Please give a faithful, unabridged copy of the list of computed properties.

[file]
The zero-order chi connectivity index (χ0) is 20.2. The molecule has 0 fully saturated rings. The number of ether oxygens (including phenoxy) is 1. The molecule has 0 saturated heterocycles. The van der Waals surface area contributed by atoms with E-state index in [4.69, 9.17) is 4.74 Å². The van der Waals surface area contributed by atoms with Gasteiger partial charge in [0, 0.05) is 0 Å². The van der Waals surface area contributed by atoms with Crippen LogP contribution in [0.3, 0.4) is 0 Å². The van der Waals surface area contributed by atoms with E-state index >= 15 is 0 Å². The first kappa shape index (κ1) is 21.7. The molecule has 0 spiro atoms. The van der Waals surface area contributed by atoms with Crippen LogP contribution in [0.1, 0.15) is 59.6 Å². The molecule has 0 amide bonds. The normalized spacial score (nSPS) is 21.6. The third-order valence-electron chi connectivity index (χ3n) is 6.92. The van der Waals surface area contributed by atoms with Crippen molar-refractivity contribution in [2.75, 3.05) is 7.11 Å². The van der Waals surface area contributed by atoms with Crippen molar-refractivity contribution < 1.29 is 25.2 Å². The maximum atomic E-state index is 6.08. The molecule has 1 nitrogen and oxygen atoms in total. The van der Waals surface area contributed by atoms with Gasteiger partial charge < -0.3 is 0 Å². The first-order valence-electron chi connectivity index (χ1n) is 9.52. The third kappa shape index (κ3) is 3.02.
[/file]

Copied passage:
The zero-order chi connectivity index (χ0) is 20.2. The molecule has 0 fully saturated rings. The number of ether oxygens (including phenoxy) is 1. The molecule has 0 saturated heterocycles. The van der Waals surface area contributed by atoms with E-state index in [4.69, 9.17) is 4.74 Å². The van der Waals surface area contributed by atoms with Gasteiger partial charge in [0, 0.05) is 0 Å². The van der Waals surface area contributed by atoms with Crippen LogP contribution in [0.3, 0.4) is 0 Å². The van der Waals surface area contributed by atoms with E-state index >= 15 is 0 Å². The first kappa shape index (κ1) is 21.7. The molecule has 0 spiro atoms. The van der Waals surface area contributed by atoms with Crippen LogP contribution in [0.1, 0.15) is 59.6 Å². The molecule has 0 amide bonds. The normalized spacial score (nSPS) is 21.6. The third-order valence-electron chi connectivity index (χ3n) is 6.92. The van der Waals surface area contributed by atoms with Crippen molar-refractivity contribution in [2.75, 3.05) is 7.11 Å². The van der Waals surface area contributed by atoms with Crippen molar-refractivity contribution < 1.29 is 25.2 Å². The maximum atomic E-state index is 6.08. The molecule has 1 nitrogen and oxygen atoms in total. The van der Waals surface area contributed by atoms with Gasteiger partial charge < -0.3 is 0 Å². The first-order valence-electron chi connectivity index (χ1n) is 9.52. The third kappa shape index (κ3) is 3.02.